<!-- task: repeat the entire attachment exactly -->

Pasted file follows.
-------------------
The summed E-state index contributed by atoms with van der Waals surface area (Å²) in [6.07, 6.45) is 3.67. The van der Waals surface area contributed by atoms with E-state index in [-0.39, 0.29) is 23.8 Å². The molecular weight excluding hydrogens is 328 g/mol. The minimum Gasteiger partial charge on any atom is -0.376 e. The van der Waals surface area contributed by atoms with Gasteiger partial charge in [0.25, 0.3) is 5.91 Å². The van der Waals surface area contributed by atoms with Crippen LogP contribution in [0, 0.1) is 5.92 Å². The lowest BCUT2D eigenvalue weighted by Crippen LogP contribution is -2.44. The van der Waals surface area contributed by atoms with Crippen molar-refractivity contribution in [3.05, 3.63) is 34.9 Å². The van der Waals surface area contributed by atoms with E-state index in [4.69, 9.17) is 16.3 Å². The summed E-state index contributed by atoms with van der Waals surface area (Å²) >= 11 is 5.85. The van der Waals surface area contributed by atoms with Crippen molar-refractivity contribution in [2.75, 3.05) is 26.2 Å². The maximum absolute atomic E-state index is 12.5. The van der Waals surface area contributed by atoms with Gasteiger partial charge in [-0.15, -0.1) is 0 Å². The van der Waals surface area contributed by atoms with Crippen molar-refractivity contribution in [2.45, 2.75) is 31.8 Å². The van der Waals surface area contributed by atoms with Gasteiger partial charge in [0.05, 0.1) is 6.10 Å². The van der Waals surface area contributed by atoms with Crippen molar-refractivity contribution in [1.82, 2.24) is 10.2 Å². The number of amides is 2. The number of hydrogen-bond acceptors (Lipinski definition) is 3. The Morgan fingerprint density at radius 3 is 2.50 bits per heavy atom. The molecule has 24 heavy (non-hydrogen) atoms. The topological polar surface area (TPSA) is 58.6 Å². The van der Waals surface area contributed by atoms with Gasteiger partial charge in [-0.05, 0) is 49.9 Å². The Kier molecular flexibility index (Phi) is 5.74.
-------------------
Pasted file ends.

The summed E-state index contributed by atoms with van der Waals surface area (Å²) in [6.07, 6.45) is 3.67. The van der Waals surface area contributed by atoms with E-state index in [-0.39, 0.29) is 23.8 Å². The molecular weight excluding hydrogens is 328 g/mol. The minimum Gasteiger partial charge on any atom is -0.376 e. The van der Waals surface area contributed by atoms with Gasteiger partial charge in [0.25, 0.3) is 5.91 Å². The van der Waals surface area contributed by atoms with Crippen LogP contribution in [0, 0.1) is 5.92 Å². The lowest BCUT2D eigenvalue weighted by Crippen LogP contribution is -2.44. The van der Waals surface area contributed by atoms with Crippen molar-refractivity contribution in [3.05, 3.63) is 34.9 Å². The van der Waals surface area contributed by atoms with E-state index in [4.69, 9.17) is 16.3 Å². The summed E-state index contributed by atoms with van der Waals surface area (Å²) >= 11 is 5.85. The van der Waals surface area contributed by atoms with Crippen molar-refractivity contribution in [2.75, 3.05) is 26.2 Å². The maximum absolute atomic E-state index is 12.5. The van der Waals surface area contributed by atoms with Gasteiger partial charge in [-0.15, -0.1) is 0 Å². The van der Waals surface area contributed by atoms with Crippen molar-refractivity contribution in [2.45, 2.75) is 31.8 Å². The van der Waals surface area contributed by atoms with Gasteiger partial charge in [0.05, 0.1) is 6.10 Å². The van der Waals surface area contributed by atoms with Crippen molar-refractivity contribution in [1.82, 2.24) is 10.2 Å². The number of amides is 2. The number of hydrogen-bond acceptors (Lipinski definition) is 3. The Morgan fingerprint density at radius 3 is 2.50 bits per heavy atom. The molecule has 24 heavy (non-hydrogen) atoms. The topological polar surface area (TPSA) is 58.6 Å². The van der Waals surface area contributed by atoms with Gasteiger partial charge in [-0.05, 0) is 49.9 Å². The Kier molecular flexibility index (Phi) is 5.74.